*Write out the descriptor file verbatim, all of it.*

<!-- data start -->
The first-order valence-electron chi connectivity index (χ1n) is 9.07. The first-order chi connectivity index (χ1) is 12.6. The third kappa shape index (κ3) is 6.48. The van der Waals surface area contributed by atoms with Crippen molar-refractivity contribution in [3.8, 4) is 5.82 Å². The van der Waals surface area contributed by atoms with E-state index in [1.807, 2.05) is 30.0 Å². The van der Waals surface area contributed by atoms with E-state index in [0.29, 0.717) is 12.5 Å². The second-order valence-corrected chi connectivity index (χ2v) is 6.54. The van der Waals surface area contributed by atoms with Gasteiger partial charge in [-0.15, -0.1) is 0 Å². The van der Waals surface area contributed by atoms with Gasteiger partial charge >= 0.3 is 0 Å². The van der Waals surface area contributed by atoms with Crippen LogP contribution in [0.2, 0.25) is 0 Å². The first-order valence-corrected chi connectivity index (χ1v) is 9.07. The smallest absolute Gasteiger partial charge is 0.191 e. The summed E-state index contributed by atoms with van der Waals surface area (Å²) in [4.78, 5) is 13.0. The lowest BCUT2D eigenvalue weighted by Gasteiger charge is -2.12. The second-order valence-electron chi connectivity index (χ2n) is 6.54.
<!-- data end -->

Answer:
The first-order valence-electron chi connectivity index (χ1n) is 9.07. The first-order chi connectivity index (χ1) is 12.6. The third kappa shape index (κ3) is 6.48. The van der Waals surface area contributed by atoms with Crippen molar-refractivity contribution in [3.8, 4) is 5.82 Å². The van der Waals surface area contributed by atoms with E-state index in [1.807, 2.05) is 30.0 Å². The van der Waals surface area contributed by atoms with E-state index in [0.29, 0.717) is 12.5 Å². The second-order valence-corrected chi connectivity index (χ2v) is 6.54. The van der Waals surface area contributed by atoms with Gasteiger partial charge in [-0.15, -0.1) is 0 Å². The van der Waals surface area contributed by atoms with Gasteiger partial charge >= 0.3 is 0 Å². The van der Waals surface area contributed by atoms with Crippen LogP contribution in [0.2, 0.25) is 0 Å². The first-order valence-corrected chi connectivity index (χ1v) is 9.07. The smallest absolute Gasteiger partial charge is 0.191 e. The summed E-state index contributed by atoms with van der Waals surface area (Å²) in [4.78, 5) is 13.0. The lowest BCUT2D eigenvalue weighted by Gasteiger charge is -2.12. The second-order valence-electron chi connectivity index (χ2n) is 6.54.